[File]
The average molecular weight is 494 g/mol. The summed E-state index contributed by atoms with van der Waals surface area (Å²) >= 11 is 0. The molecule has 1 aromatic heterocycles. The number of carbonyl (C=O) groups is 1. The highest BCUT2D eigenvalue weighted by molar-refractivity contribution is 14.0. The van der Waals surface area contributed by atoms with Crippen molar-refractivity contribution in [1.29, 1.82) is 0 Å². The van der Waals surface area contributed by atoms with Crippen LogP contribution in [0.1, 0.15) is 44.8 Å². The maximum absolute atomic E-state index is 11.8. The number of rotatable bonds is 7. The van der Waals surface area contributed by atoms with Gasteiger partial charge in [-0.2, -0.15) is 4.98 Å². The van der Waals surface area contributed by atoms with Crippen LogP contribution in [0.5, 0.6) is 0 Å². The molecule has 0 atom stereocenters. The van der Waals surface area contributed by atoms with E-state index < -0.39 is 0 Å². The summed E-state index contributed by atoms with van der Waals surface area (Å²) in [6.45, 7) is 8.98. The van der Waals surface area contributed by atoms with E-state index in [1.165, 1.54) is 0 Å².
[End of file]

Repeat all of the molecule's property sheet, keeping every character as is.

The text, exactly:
The average molecular weight is 494 g/mol. The summed E-state index contributed by atoms with van der Waals surface area (Å²) >= 11 is 0. The molecule has 1 aromatic heterocycles. The number of carbonyl (C=O) groups is 1. The highest BCUT2D eigenvalue weighted by molar-refractivity contribution is 14.0. The van der Waals surface area contributed by atoms with Crippen molar-refractivity contribution in [1.29, 1.82) is 0 Å². The van der Waals surface area contributed by atoms with Crippen LogP contribution in [0.1, 0.15) is 44.8 Å². The maximum absolute atomic E-state index is 11.8. The number of rotatable bonds is 7. The van der Waals surface area contributed by atoms with Gasteiger partial charge in [-0.2, -0.15) is 4.98 Å². The van der Waals surface area contributed by atoms with Crippen LogP contribution in [0.5, 0.6) is 0 Å². The molecule has 0 atom stereocenters. The van der Waals surface area contributed by atoms with E-state index < -0.39 is 0 Å². The summed E-state index contributed by atoms with van der Waals surface area (Å²) in [6.45, 7) is 8.98. The van der Waals surface area contributed by atoms with E-state index in [1.165, 1.54) is 0 Å².